The US military runs on doctrine, codified authoritative guidance on how to conduct operations.
The Army didn’t have doctrine that addressed counter-insurgency, the Marine Corps did, but it seemed woefully out of date.
In stepped David Petraeus, four-star general, PhD-holder, who offered a way to make the war against insurgents smarter.
Petraeus championed reforms to mainstream counter-insurgency.
The result was a shift in official doctrine and a new “Counter-Insurgency Field Manual” for both the Army and Marine Corps.
One of Petraeus’s collaborators was another Army officer-turned-scholar, John Nagl, who had written a comparison of the counter-insurgency campaigns in Vietnam and Malaya called “Learning to Eat Soup with a Knife”.
The title referenced Lawrence of Arabia’s observation of what it was like to fight against insurgents.
From Nagl’s point of view, the British campaign in Malaya had succeeded where the US campaign in Vietnam had failed because the British were swifter and more able to pull together the necessary ingredients to counter insurgency. What were those ingredients?
Intelligence on the enemy needed to be coordinated with political efforts to win the loyalty or compliance of the public – the “hearts and minds” approach.
This involved implementing development programmes – road-building, construction, public health, etc. – as well as forcible relocation of sympathisers into new villages under the Briggs Plan.
Money, diplomacy, and adaptability were just as important as bullets as counter-insurgency became a form of armed governance.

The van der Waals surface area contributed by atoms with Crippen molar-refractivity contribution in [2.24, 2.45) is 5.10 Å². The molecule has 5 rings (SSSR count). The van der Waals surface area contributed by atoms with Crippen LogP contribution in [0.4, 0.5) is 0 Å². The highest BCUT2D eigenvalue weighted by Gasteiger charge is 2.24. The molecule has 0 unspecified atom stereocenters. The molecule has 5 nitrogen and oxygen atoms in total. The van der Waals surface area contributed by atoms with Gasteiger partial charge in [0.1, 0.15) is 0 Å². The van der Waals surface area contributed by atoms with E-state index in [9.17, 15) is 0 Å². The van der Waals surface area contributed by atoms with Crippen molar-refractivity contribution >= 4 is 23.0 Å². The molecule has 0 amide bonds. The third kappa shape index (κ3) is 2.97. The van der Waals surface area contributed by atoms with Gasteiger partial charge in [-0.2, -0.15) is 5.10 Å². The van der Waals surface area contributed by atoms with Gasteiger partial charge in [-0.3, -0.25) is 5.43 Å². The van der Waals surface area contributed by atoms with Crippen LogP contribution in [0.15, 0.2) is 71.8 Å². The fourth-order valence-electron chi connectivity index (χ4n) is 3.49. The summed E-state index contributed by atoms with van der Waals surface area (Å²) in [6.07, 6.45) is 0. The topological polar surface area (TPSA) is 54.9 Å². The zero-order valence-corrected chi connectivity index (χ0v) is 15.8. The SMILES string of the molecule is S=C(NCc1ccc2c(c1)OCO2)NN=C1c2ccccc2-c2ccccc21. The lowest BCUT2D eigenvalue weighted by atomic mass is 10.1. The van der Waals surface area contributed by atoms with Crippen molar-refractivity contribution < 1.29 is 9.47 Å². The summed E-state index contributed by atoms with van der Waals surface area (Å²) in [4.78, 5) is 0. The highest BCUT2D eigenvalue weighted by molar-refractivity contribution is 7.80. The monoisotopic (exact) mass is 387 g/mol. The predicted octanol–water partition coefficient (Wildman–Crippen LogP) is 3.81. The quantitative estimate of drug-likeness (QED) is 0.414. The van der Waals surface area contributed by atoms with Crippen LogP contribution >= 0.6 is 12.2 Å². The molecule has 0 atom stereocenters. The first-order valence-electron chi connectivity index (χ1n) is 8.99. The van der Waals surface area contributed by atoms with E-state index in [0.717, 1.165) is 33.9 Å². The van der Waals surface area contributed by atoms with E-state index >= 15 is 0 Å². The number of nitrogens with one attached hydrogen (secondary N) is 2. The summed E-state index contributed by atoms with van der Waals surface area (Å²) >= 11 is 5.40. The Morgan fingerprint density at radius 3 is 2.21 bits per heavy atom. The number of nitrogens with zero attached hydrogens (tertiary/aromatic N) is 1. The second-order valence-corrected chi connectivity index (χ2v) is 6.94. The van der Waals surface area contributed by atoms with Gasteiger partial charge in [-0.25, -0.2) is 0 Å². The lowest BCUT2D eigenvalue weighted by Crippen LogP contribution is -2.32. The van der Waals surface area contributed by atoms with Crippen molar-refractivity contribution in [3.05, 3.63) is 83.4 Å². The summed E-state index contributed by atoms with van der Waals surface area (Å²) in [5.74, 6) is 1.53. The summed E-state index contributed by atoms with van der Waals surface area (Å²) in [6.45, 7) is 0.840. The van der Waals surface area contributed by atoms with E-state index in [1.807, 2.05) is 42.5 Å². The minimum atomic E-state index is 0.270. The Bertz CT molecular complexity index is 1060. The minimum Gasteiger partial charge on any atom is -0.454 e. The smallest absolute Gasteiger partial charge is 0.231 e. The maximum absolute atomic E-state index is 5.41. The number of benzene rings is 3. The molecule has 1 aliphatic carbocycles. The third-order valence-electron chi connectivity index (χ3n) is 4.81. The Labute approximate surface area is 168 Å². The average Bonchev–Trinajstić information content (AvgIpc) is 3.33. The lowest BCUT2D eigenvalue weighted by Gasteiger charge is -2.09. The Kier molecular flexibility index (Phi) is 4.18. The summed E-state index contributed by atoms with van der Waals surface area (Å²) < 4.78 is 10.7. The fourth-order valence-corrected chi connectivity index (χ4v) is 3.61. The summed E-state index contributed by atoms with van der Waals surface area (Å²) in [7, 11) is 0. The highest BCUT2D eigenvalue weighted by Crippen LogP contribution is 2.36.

Nagl writes: “Counterinsurgency requires the integration of all elements of national power—diplomacy, information operations, intelligence, financial, and military—to achieve the predominantly political objectives of establishing a stable national government that can secure itself against internal and external threats.”
If one only considers the Malayan Emergency in its official period of 1948-60, as most scholars have done, it might appear an unmitigated success for counter-insurgency policy.
However, the long-term consequences have been under-appreciated by its recent admirers.
“Integration of all elements of national power” can also mean its concentration in the hands of a few.
Such concentration can be poisonous to subsequent efforts towards democracy.
Those who have fought so hard to retain power may be reluctant to surrender government to the ballot.
Extraordinary constitutional powers granted to suppress insurgents may be corrupted to defend government from any challenge whatsoever.
In Malaysia, the unrecognised consequences of the counter-insurgency against the communists includes the concentration of power in the hands of government, the paramilitarisation of the police, extensive spying networks on civilians, hundreds of thousands of citizens stranded in new villages, and repressive laws that target democrats rather than terrorists.
Winning a war is not the same as building a nation.
Those like Petraeus and Nagl who promoted counter-insurgency doctrine in the name of freedom would do well to consider the nature of the state it leaves behind.